You Never Can Tell
nytheatre.com review by Martin Denton
May 20, 2011
The press materials for T. Schreiber Studio's delightful revival of Shaw's You Never Call Tell say that the play was "born out of bet: that Shaw could not write a seaside comedy, an extremely popular genre in 1890s England." I'm sure that's true; but as I watched this seldom-produced comedy last night, I kept being reminded of one of its more famous contemporaries, and I left thinking that this may well be Shaw's rebuttal to Oscar Wilde's The Importance of Being Earnest.
So many similarities! Both feature two pairs of charmingly callow and self-involved young people. Both feature a remarkable (and remarkably playable; a gift to mature actresses!) central matriarchal figure. Both feature servants who are obviously wiser and better adjusted than their so-called betters, along with traditional authority figures who are presented in delicious exaggerated fashion (Wilde gives us the country vicar Reverend Chausable, while Shaw inevitably chooses a lawyer, the supremely confident Bohun). And most importantly, both have their way twitting the foolish surface manners of high society. One of the characters here explains, with surprising bluntness:
If you lived in London, where the whole system is one of false good-fellowship, and you may know a man for twenty years without finding out that he hates you like poison, you would soon have your eyes opened. There we do unkind things in a kind way: we say bitter things in a sweet voice: we always give our friends chloroform when we tear them to pieces.
Earnest's love plot may hinge on a young man being descended from a handbag, but You Never Can Tell poses the problem in somewhat less outlandish fashion:
In a seaside resort, there's one thing you must have before anybody can afford to be seen going about with you; and that's a father, alive or dead.
Specifically, the three children of Mrs. Lanfrey Clandon—beautiful, intelligent, passionate Gloria, and her younger twin siblings, Dolly and Phil—do not know their father, not his whereabouts or even his name, for their mother whisked them away from him 18 years ago, to raise them on the island of Madeira. We meet the four Clandons in a fashionable seaside English town, where they befriend a handsome ne'er-do-well dentist called Valentine and then invite him to luncheon at their hotel. (It is Valentine who lectures Dolly and Phil on the ill effects of their fatherlessness, adding: "Am I to infer that you have omitted that indispensable part of your social equipment? Then I'm sorry to say that if you are going to stay here for any length of time, it will be impossible for me to accept your kind invitation to lunch.")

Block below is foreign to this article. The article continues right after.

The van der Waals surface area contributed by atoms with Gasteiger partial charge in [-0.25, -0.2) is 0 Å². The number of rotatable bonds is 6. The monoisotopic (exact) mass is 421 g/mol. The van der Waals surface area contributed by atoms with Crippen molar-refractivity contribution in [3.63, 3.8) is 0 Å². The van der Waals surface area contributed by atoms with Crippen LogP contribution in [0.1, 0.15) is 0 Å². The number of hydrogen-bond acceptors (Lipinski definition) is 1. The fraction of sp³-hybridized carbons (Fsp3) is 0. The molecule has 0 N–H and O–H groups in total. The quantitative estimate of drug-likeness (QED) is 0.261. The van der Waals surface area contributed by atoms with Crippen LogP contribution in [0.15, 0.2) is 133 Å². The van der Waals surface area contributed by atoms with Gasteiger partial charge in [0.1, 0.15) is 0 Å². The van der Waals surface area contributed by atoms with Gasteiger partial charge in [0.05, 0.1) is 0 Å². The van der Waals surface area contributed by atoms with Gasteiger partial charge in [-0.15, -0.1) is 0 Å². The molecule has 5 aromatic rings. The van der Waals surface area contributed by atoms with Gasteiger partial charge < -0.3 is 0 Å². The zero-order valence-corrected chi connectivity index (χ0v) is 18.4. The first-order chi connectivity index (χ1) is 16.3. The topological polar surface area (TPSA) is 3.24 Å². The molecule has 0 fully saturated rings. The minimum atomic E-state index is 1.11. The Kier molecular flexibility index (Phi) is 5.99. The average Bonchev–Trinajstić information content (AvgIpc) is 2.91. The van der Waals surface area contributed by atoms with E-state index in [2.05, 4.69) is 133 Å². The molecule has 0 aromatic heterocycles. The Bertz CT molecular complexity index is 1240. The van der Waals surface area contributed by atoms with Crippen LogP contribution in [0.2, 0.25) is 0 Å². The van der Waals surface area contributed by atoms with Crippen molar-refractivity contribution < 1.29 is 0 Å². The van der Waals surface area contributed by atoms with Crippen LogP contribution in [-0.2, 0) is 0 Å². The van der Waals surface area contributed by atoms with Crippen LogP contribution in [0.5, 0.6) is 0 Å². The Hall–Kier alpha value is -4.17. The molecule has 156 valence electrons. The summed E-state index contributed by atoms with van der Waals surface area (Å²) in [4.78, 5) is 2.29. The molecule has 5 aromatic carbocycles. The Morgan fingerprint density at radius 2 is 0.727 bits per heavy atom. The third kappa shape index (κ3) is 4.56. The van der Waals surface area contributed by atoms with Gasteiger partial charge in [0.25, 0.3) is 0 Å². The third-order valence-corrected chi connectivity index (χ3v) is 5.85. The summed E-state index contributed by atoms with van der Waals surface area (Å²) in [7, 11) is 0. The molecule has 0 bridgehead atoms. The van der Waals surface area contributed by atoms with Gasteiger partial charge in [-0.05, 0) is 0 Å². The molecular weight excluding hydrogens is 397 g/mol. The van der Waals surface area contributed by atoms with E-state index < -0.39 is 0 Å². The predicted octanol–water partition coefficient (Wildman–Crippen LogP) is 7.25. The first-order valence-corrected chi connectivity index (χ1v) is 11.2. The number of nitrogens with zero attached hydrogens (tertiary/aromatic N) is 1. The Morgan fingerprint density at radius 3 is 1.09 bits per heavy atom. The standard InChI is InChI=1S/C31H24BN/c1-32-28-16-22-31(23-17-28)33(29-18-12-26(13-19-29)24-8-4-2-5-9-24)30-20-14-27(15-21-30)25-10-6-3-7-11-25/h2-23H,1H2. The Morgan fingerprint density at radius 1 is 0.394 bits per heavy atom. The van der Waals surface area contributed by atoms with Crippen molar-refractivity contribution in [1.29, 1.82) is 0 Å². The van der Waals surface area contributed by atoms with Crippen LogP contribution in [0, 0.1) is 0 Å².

But Valentine falls in love upon first sight of Gloria, and he hasn't any money; so he does go to lunch with the Clandons. He brings along his landlord, the curmudgeonly Crampton, who, of course, turns out to be the Clandons' father. Shaw spends the rest of the play sorting out affairs between Crampton and his independent-minded wife, and delivering a splendidly elegant and erudite turn on the traditional boy meets girl/boy loses girl/boy gets girl plot as he charts the course of Gloria and Valentine's love affair in a day that is, as Lady Bracknell herself says in a different context, fraught with incident.
You Never Can Tell is part light-hearted satire, part meaningful social commentary (on the class system, equality for women, and a number of other worthwhile subjects), and part sweet-natured love story: Valentine and Gloria are the couple I most like to root for in all of Shaw's canon, I think. It's a very funny play, and very smart, and although there are a couple of jarring moments in the dialogue (as when Valentine says that Crampton is "rich as a Jew"), it's thoroughly modern and no less pertinent than it was when it was written.
Robert Verlaque provides a charming staging for the Studio, full of whimsy and good humor. He's added some welcome musical touches—a transition between scenes in the second half features Phil leading a chorus of servants in a ditty on the ukulele, and there's a lovely danced finale as well. Chris Minard's sets are suitably lush, and Steven Daniels's costumes are plentiful and opulent as required. Andy Cohen's sound design conjures the sea and a fancy dress ball as needed. Dialect coach Page Clements's work with the cast is, as always, expert.
The cast shines; this is a play that offers lots of opportunities to its players, and we are not let down here. Schreiber veteran Peter Judd has perhaps the best of it as the wise old waiter Walter, the only major character in the story who truly understands himself and the world around him. Lucy Avery Brooke is fine as the formidable Mrs. Clandon, while Laurence Cantor amuses as her sour-puss of a husband, Mr. Crampton. Noelle P. Wilson and Seth James are engagingly effervescent as Dolly and Phil. Edwin Sean Patterson makes much of his cameo as the know-it-all lawyer Bohun. And as the play's central couple, Jessica Osborne and Lowell Byers are superb: her Gloria is proud and thoughtful and in every way a suitable object of worship for his outsized insouciant.
T. Schreiber Studio concludes its 41st season with this production, and as ever the work is sparkling, clear, and nourishing. This is the perfect comedy to usher in the long-awaited summer here in NYC.